Happy Dictator Day? Human rights group slams lawmakers’ approval of ‘Marcos Day’ bill

The late Ferdinand Marcos being sworn into office on Dec. 30, 1969 <i>Photo: Presidential Museum and Library / Wikicommons</i>
The late Ferdinand Marcos being sworn into office on Dec. 30, 1969 Photo: Presidential Museum and Library / Wikicommons

A human rights group composed of mostly martial law victims today condemned “in the strongest terms” Congress’ approval of a bill declaring Sept. 11 a holiday in Ilocos Norte to commemorate the birthday of the late dictator Ferdinand Marcos, who was born in the province.

“This move by the House of Representatives is extremely infuriating and offensive, especially for us victims of Marcos’ human rights violations. This is an affront to the Filipino people, who suffered because of the oppressive policies under Marcos and the plunder of the nation’s coffers,” Danilo dela Fuente, Samahan ng Ex-Detainees Laban sa Detensyon at Aresto (“Ex-Detainees Group Against Detention and Arrest”/ SELDA) vice-chairperson said in a statement.

Read: Netizens blast former first daughter Imee Marcos for telling Filipinos to ‘move on’ from Martial Law

Dela Fuente added that House Bill 7137 also known as President Ferdinand Edralin Marcos Day, which was approved on final reading by the House of Representatives yesterday, “is a glaring act of historical revisionism, and contradictory to Republic Act 10368.”

RA 10368 or the Human Rights Victims Reparation and Recognition Act of 2013  affirmed that it is “the policy of the State to recognize the heroism and sacrifices of all Filipinos who were victims of summary execution, torture, enforced or involuntary disappearance and other gross human rights violations committed during the regime of former President Ferdinand E. Marcos.”

The SELDA vice-chair said “it is utterly exasperating that amidst this public health crisis and worsening economic situation, our so-called representatives are busy being pawns of the Marcoses and a Marcos wannabe instead of prioritizing comprehensive, pro-people and scientific measures to address the nation’s problems.”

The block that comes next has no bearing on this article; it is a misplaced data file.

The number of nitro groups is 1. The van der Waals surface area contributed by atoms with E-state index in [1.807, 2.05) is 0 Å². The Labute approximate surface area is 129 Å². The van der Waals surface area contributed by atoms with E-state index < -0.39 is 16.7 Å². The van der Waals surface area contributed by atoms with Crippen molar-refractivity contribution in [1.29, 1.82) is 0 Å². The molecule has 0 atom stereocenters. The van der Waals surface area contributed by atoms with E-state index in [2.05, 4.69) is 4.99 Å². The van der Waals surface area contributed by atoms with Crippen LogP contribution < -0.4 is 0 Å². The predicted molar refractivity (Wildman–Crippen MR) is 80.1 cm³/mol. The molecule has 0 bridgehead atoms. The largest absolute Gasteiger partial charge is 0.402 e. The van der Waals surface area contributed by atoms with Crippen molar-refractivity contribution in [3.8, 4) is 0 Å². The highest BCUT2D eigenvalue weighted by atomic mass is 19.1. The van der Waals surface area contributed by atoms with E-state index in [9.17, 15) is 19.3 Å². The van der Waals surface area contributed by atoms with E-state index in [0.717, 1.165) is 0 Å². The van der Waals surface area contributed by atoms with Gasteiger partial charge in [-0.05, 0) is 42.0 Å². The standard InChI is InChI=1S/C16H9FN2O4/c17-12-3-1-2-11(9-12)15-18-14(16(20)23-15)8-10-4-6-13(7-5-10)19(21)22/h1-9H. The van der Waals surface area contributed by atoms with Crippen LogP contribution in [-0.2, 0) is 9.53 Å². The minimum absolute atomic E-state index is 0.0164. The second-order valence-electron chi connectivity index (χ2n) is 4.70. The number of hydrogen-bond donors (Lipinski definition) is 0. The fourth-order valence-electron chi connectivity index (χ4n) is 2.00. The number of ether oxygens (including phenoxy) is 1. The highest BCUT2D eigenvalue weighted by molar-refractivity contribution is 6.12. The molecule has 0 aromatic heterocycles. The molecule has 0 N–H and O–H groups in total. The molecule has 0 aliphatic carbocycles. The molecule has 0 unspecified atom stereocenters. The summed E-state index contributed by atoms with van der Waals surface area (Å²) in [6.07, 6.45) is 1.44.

Dela Cruz also accused President Rodrigo Duterte of attempting to “rehabilitate the Marcoses’ name” and that it was his “form of payback after they supported him in his bid for presidency.”

“We in SELDA strongly condemn this brazen act of covering up the crimes of this blood-thirsty plunderer and tyrant. We strongly oppose this administration’s desperate attempts to rehabilitate the Marcoses into power,” Dela Fuente stressed.

Read: Despite human rights violations, Malacañang defends Marcos’ martial law, calls it a ‘necessity’

Some 197 members of the lower chamber yesterday voted yes to the bill, nine said no, and one abstained. House Bill No. 7137 or President Ferdinand Edralin Marcos Day was sponsored by Ilocos Norte Representatives Ria Fariñas, Rudy Fariñas, and Angelo Marcos-Baba—Marcos’ nephew.  No version of the bill has currently been filed in the Senate, but if one is filed and approved on the final reading, the bill will only need Duterte’s signature before it becomes a law.

At the start of his term as president in 2016, Duterte allowed the late dictator to be given a hero’s burial with full military honors. Then two years ago, Duterte said that the country is better off “choosing a dictator” such as Marcos  to succeed him as president. Salvador Panelo, Duterte’s former spokesman, also said that the martial law years — marked by widespread torture, disappearances, killings, and a crippled economy — was a “necessity.”

To this day, the Marcoses has maintained that they have not stolen US$10 billion from the national coffers in the 21 years that former President Marcos ruled the Philippines, despite former first lady Imelda Marcos’ conviction of several graft charges. In 2018, former presidential daughter Senator Imee Marcos even said that Filipinos should just “move on” from their harrowing memories of martial law.


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